A child star often wins “the cosmic lottery” and is the right person for the time and place of their success.  But when that time and place is over it’s up to them whether they can maintain it.  Carolla talked about Johnny Depp and George Clooney, both successes early in life but neither stuck in a typecast because they both had great talent.

And, if you have great talent the other key is hard work.  He pointed to Jay Leno and Jimmy Kimmel who both created something that was uniquely theirs and worked really hard to get it.

But, if you don’t have great talent and you don’t work really hard at it, you may have one time success but it isn’t going to last and you shouldn’t expect it to.

My thought was what about the average guy who doesn’t win the cosmic lottery?  Does that mean he’ll never have success?  Does everyone have great talent at something?

The other comment that I heard was from Erwin MacManus at Mosaic.  He was doing a Q & A with people at the gathering as part of a series on wisdom.  One young lady asked about finding your passion, living a fully engaged life and success.  She asked, “What if you’re working really hard, for years, at what you love but things never go the way you thought they would?  Do you just keep going?”

Erwin explored the difference between passion and an end result we want.  He gave the example of a world class violinist.  Someone may have a passion to be a world class violinist but hates to practice.  They’re never going to reach their goal.  “The way you know you’re living out the right passion is that you love the discipline that brings greatness.  If you don’t love the discipline that brings greatness in that field you are pursuing the wrong passion.”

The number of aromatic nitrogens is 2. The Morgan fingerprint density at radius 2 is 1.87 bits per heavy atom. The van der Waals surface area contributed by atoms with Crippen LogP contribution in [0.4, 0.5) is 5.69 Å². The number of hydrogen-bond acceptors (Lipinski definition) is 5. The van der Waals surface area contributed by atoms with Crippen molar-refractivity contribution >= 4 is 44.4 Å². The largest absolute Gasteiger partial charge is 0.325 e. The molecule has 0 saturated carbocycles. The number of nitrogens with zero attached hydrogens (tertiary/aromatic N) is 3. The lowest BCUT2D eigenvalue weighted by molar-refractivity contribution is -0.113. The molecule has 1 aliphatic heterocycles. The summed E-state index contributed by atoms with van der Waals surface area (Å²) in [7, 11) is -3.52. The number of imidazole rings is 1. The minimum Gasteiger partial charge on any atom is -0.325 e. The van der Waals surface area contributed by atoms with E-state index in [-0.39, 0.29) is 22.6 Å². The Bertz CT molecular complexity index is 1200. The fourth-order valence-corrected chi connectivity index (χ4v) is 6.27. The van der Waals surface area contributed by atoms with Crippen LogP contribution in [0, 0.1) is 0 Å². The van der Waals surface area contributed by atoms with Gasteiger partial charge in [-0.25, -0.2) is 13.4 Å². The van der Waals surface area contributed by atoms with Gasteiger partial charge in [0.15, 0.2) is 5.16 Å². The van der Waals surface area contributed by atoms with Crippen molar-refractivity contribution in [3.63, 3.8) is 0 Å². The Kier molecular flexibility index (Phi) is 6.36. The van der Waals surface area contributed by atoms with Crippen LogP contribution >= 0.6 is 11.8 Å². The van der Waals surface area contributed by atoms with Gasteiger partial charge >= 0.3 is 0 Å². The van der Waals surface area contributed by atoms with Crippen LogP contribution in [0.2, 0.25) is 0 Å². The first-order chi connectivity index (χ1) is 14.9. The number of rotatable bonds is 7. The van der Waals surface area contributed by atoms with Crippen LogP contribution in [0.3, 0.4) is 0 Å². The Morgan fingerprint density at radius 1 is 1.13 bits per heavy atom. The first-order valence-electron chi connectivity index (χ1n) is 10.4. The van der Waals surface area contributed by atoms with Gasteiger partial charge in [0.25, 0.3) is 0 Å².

“What if you love the discipline?” the girl asked.

“If you love the discipline then even if you don’t get the ultimate end you will not have wasted your life because you will have fulfilled your passions.”

And I think that’s the answer for the average guy.  If you are an average guy who has a passion for acting then you will find opportunities to act whether or not you achieve fame, fortune or recognition.  Carolla is right.  It is talent and hard work that bring success (in a place where there is real opportunity anyway).  But MacManus is also right.  If you define success as external, the end dream, then it may be unrealistic and pursuit will bring despair.  But, if success to you means the act of pursuing your dream then trying is succeeding even if you are only average.